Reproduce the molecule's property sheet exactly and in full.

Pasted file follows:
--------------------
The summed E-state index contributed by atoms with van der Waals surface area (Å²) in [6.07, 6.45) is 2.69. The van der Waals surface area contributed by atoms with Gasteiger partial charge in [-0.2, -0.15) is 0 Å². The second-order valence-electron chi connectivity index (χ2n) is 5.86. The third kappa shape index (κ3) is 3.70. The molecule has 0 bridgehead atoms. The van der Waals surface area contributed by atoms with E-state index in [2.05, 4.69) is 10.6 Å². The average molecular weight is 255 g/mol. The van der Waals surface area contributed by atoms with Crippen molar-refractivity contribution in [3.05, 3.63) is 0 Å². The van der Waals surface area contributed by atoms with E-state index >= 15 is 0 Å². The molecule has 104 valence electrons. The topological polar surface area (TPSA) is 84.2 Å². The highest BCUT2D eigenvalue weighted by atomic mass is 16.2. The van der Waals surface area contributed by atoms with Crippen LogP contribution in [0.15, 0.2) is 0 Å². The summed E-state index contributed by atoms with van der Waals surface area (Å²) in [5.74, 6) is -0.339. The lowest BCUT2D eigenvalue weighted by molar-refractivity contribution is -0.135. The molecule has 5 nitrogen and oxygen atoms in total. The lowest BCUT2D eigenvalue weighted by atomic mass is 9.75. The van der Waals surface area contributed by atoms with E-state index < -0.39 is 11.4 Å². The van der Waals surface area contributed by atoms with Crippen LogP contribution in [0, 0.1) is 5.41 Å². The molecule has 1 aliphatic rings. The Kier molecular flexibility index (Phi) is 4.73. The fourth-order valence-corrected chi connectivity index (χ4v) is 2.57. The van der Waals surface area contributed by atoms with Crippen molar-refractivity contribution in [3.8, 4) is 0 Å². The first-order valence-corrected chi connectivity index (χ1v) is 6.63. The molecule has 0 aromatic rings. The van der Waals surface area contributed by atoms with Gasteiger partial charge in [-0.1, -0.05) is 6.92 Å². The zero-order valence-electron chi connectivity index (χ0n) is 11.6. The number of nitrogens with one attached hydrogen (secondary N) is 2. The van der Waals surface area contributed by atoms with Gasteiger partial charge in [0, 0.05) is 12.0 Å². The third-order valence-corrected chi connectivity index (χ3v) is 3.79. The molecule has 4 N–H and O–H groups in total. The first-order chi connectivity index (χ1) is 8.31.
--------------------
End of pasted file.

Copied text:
The summed E-state index contributed by atoms with van der Waals surface area (Å²) in [6.07, 6.45) is 2.69. The van der Waals surface area contributed by atoms with Gasteiger partial charge in [-0.2, -0.15) is 0 Å². The second-order valence-electron chi connectivity index (χ2n) is 5.86. The third kappa shape index (κ3) is 3.70. The molecule has 0 bridgehead atoms. The van der Waals surface area contributed by atoms with E-state index in [2.05, 4.69) is 10.6 Å². The average molecular weight is 255 g/mol. The van der Waals surface area contributed by atoms with Crippen molar-refractivity contribution in [3.05, 3.63) is 0 Å². The van der Waals surface area contributed by atoms with E-state index >= 15 is 0 Å². The molecule has 104 valence electrons. The topological polar surface area (TPSA) is 84.2 Å². The highest BCUT2D eigenvalue weighted by atomic mass is 16.2. The van der Waals surface area contributed by atoms with Crippen LogP contribution in [0.15, 0.2) is 0 Å². The summed E-state index contributed by atoms with van der Waals surface area (Å²) in [5.74, 6) is -0.339. The lowest BCUT2D eigenvalue weighted by molar-refractivity contribution is -0.135. The molecule has 5 nitrogen and oxygen atoms in total. The lowest BCUT2D eigenvalue weighted by atomic mass is 9.75. The van der Waals surface area contributed by atoms with E-state index < -0.39 is 11.4 Å². The van der Waals surface area contributed by atoms with Crippen LogP contribution in [0, 0.1) is 5.41 Å². The molecule has 1 aliphatic rings. The Kier molecular flexibility index (Phi) is 4.73. The fourth-order valence-corrected chi connectivity index (χ4v) is 2.57. The van der Waals surface area contributed by atoms with Crippen molar-refractivity contribution in [3.8, 4) is 0 Å². The first-order valence-corrected chi connectivity index (χ1v) is 6.63. The molecule has 0 aromatic rings. The van der Waals surface area contributed by atoms with Gasteiger partial charge in [-0.1, -0.05) is 6.92 Å². The zero-order valence-electron chi connectivity index (χ0n) is 11.6. The number of nitrogens with one attached hydrogen (secondary N) is 2. The van der Waals surface area contributed by atoms with Gasteiger partial charge in [0, 0.05) is 12.0 Å². The third-order valence-corrected chi connectivity index (χ3v) is 3.79. The molecule has 4 N–H and O–H groups in total. The first-order chi connectivity index (χ1) is 8.31.